This is an absurd yet hilarious production, which generates involuntary giggles and laughs from the entire audience. The interpretation of roles is up to the individual spectator, so I can here only describe a little of what happens, and then you are in the hot seat…
At the Golden Goose Theatre, the stage is arranged for a lecture, with a microphone and some stacked chairs before it — a lectern perhaps. A man in black (Euan Broughton) sits at a desk in profile. He focuses on his laptop screen and a projector, which beams a presentation onto the back wall. His right hand and index finger are extended towards the incoming audience and these only drop to his laptop once everyone is seated.
Baillie Dobson walks onstage, notes in hand, and introduces the topic with a Wikipedia definition; “A chair is a type of seat, typically designed for one person and consisting of one or more legs, a flat or slightly angled seat, and a back-rest.”
If you are here because you are fascinated by furniture and its evolution since the Neolithic Period, progressing further into the Baroque, Romantic, and Contemporary styles, or more specifically the evolution of a chair where it stands (or sat)… well then, surprisingly you are in the wrong seat! What the audience actually get – to their delight – is a comically robotic narration of a (very) brief history of chairs, followed by the most bizarre sixty minutes of entertainment.
Dobson recites data off his sheet in an automaton voice as Broughton uses his index finger to move the presentation along. No other movement is detected. Initially, we understand his tone is deliberate, creating interest in an otherwise static subject, but then he finishes with “There is nothing more powerful than the empty chair” – and walks off, leaving the audience with this cliffhanger.
The ensuing silence is broken by a chair being thrown onstage. The actor at the desk remains still. James Tudor Jones and Terry Doyle, in identical white curly wigs and moustaches — a parody of the 118 men — appear, smile, and disappear. Dobson walks back, is surprised seeing this random chair, picks it up and arranges it neatly before resuming his position at the microphone.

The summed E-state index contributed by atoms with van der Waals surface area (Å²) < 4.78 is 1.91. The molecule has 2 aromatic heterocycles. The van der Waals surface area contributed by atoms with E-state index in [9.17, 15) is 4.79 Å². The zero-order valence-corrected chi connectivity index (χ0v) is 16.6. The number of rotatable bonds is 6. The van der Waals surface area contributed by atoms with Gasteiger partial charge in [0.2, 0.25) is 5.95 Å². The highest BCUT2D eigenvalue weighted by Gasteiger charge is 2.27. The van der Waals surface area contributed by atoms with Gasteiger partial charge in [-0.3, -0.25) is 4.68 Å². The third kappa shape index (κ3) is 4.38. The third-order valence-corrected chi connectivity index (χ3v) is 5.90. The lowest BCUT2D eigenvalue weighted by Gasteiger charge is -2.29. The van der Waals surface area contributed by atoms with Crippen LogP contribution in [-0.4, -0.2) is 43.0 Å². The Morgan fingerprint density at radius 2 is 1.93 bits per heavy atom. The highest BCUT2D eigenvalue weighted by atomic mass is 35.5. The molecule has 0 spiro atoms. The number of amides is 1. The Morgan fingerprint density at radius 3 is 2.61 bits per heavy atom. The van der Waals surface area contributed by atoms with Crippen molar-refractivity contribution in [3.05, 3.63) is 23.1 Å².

He repeats the presentation at a slightly faster pace. The two men appear and disappear repeatedly, each time making Dobson nervously talk faster. They reappear, but now one has a collar, while the other trails behind with a lead held taut. They approach Dobson. “Woof” Doyle says quietly.
The lack of response from the man at the desk, the clinical description of chairs, and the smug expressions of the twin men whose mannerisms resemble that of cats(?) perhaps imply that Dobson is the pet dog, having been told to ‘sit’ by the pointy finger of his human, but who is whiling away the boredom giving a talk about his favourite piece of furniture — the chair. Is this what our pets do while we are at work?
Next, the routine changes into some strange breakdance sequence, and loss of clothing. We, however, applaud Doyle’s flexibility and agility. Once these shenanigans finish, lecture mode returns and a Q&A session ensues; as absurd as the performance. One audience member dares ask, “Why chairs?” to which Dobson replies, “You knew what you were getting into…” Then, Jones – ill-disguised and amongst the audience – stands up, introducing himself as Charles Herbert Air… a.k.a. C.H.Air, to ask “Would a swing be considered a chair…?”
I left the theatre feeling ever so confused, but also knowing I had somehow enjoyed this presentation for its quirky and simplistic slapstick absurdity. I think I need a sit down now…
Directed by: James Tudor Jones and Baillie Dobson
A Brief History of Chairs has now concluded its run at the Golden Goose Theatre.